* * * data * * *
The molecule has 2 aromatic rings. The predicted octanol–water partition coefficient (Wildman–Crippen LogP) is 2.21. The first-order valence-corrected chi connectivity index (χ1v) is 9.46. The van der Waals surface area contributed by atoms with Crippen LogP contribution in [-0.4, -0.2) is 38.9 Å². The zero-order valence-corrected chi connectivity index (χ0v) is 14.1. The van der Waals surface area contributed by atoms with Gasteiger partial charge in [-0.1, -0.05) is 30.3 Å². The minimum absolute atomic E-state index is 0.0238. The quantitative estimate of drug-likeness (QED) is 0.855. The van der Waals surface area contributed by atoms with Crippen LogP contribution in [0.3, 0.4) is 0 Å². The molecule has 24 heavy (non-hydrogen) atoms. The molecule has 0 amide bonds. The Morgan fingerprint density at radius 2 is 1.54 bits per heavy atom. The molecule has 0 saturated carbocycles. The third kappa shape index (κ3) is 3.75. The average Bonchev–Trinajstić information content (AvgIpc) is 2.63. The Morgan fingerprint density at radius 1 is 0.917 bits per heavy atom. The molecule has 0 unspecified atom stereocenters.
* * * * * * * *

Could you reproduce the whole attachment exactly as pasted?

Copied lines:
The molecule has 2 aromatic rings. The predicted octanol–water partition coefficient (Wildman–Crippen LogP) is 2.21. The first-order valence-corrected chi connectivity index (χ1v) is 9.46. The van der Waals surface area contributed by atoms with Crippen LogP contribution in [-0.4, -0.2) is 38.9 Å². The zero-order valence-corrected chi connectivity index (χ0v) is 14.1. The van der Waals surface area contributed by atoms with Gasteiger partial charge in [-0.1, -0.05) is 30.3 Å². The minimum absolute atomic E-state index is 0.0238. The quantitative estimate of drug-likeness (QED) is 0.855. The van der Waals surface area contributed by atoms with Crippen LogP contribution in [0.3, 0.4) is 0 Å². The molecule has 24 heavy (non-hydrogen) atoms. The molecule has 0 amide bonds. The Morgan fingerprint density at radius 2 is 1.54 bits per heavy atom. The molecule has 0 saturated carbocycles. The third kappa shape index (κ3) is 3.75. The average Bonchev–Trinajstić information content (AvgIpc) is 2.63. The Morgan fingerprint density at radius 1 is 0.917 bits per heavy atom. The molecule has 0 unspecified atom stereocenters.